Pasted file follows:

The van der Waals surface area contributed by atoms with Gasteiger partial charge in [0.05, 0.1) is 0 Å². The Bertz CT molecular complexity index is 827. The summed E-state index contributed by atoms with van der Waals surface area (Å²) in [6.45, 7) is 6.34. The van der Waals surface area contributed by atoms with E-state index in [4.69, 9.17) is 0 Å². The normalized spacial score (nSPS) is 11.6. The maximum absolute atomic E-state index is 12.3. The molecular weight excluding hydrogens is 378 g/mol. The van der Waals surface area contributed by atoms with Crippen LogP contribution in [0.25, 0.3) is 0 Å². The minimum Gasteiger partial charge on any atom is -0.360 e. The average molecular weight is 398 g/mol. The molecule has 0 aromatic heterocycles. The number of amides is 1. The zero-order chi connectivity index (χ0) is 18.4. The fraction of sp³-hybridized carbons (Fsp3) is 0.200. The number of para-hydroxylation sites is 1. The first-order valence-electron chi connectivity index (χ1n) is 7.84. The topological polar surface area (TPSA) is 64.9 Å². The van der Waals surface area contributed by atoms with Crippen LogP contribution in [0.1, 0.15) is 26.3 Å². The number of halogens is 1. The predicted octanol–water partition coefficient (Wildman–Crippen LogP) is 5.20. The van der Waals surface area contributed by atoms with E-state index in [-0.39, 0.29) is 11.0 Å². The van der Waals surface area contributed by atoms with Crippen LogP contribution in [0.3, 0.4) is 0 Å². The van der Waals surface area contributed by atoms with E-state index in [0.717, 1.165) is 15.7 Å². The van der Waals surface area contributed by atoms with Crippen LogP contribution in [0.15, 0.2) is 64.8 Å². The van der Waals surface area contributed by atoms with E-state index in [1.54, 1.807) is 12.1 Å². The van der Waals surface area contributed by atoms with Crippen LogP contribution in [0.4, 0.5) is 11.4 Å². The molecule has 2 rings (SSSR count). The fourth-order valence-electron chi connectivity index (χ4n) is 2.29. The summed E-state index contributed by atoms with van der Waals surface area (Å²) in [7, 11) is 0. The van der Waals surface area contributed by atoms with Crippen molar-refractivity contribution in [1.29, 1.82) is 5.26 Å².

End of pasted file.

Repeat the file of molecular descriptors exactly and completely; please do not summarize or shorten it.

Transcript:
The van der Waals surface area contributed by atoms with Gasteiger partial charge in [0.05, 0.1) is 0 Å². The Bertz CT molecular complexity index is 827. The summed E-state index contributed by atoms with van der Waals surface area (Å²) in [6.45, 7) is 6.34. The van der Waals surface area contributed by atoms with E-state index in [4.69, 9.17) is 0 Å². The normalized spacial score (nSPS) is 11.6. The maximum absolute atomic E-state index is 12.3. The molecular weight excluding hydrogens is 378 g/mol. The van der Waals surface area contributed by atoms with Crippen LogP contribution in [0.25, 0.3) is 0 Å². The minimum Gasteiger partial charge on any atom is -0.360 e. The average molecular weight is 398 g/mol. The molecule has 0 aromatic heterocycles. The number of amides is 1. The zero-order chi connectivity index (χ0) is 18.4. The fraction of sp³-hybridized carbons (Fsp3) is 0.200. The number of para-hydroxylation sites is 1. The first-order valence-electron chi connectivity index (χ1n) is 7.84. The topological polar surface area (TPSA) is 64.9 Å². The van der Waals surface area contributed by atoms with Crippen LogP contribution in [0.1, 0.15) is 26.3 Å². The number of halogens is 1. The predicted octanol–water partition coefficient (Wildman–Crippen LogP) is 5.20. The van der Waals surface area contributed by atoms with E-state index in [-0.39, 0.29) is 11.0 Å². The van der Waals surface area contributed by atoms with Crippen LogP contribution in [0.3, 0.4) is 0 Å². The van der Waals surface area contributed by atoms with E-state index in [0.717, 1.165) is 15.7 Å². The van der Waals surface area contributed by atoms with Crippen LogP contribution in [0.15, 0.2) is 64.8 Å². The van der Waals surface area contributed by atoms with E-state index in [1.54, 1.807) is 12.1 Å². The van der Waals surface area contributed by atoms with Crippen LogP contribution in [0.4, 0.5) is 11.4 Å². The molecule has 2 rings (SSSR count). The fourth-order valence-electron chi connectivity index (χ4n) is 2.29. The summed E-state index contributed by atoms with van der Waals surface area (Å²) in [7, 11) is 0. The van der Waals surface area contributed by atoms with Crippen molar-refractivity contribution in [1.29, 1.82) is 5.26 Å².